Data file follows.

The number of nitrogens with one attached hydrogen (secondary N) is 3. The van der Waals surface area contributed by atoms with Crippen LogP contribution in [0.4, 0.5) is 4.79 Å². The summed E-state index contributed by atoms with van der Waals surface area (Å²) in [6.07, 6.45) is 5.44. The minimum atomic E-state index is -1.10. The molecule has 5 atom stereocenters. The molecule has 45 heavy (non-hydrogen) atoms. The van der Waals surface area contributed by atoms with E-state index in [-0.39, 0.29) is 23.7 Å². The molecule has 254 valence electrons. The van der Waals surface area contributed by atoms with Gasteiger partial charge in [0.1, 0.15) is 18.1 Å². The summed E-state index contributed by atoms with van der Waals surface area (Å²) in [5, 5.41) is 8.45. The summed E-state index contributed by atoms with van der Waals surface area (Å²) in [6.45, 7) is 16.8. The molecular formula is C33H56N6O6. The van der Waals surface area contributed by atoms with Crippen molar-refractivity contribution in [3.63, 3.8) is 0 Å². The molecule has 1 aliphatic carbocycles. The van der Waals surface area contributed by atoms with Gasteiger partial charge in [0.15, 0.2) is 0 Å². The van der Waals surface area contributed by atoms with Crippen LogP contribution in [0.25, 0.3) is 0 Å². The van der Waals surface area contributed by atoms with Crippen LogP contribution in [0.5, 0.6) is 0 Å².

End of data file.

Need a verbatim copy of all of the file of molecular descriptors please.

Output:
The number of nitrogens with one attached hydrogen (secondary N) is 3. The van der Waals surface area contributed by atoms with Crippen LogP contribution in [0.4, 0.5) is 4.79 Å². The summed E-state index contributed by atoms with van der Waals surface area (Å²) in [6.07, 6.45) is 5.44. The minimum atomic E-state index is -1.10. The molecule has 5 atom stereocenters. The molecule has 45 heavy (non-hydrogen) atoms. The van der Waals surface area contributed by atoms with E-state index in [-0.39, 0.29) is 23.7 Å². The molecule has 254 valence electrons. The van der Waals surface area contributed by atoms with Gasteiger partial charge in [0.1, 0.15) is 18.1 Å². The summed E-state index contributed by atoms with van der Waals surface area (Å²) in [5, 5.41) is 8.45. The summed E-state index contributed by atoms with van der Waals surface area (Å²) in [6.45, 7) is 16.8. The molecular formula is C33H56N6O6. The van der Waals surface area contributed by atoms with Crippen molar-refractivity contribution in [3.63, 3.8) is 0 Å². The molecule has 1 aliphatic carbocycles. The van der Waals surface area contributed by atoms with Gasteiger partial charge in [0.15, 0.2) is 0 Å². The van der Waals surface area contributed by atoms with Crippen LogP contribution in [0.25, 0.3) is 0 Å². The van der Waals surface area contributed by atoms with Crippen LogP contribution in [0.5, 0.6) is 0 Å².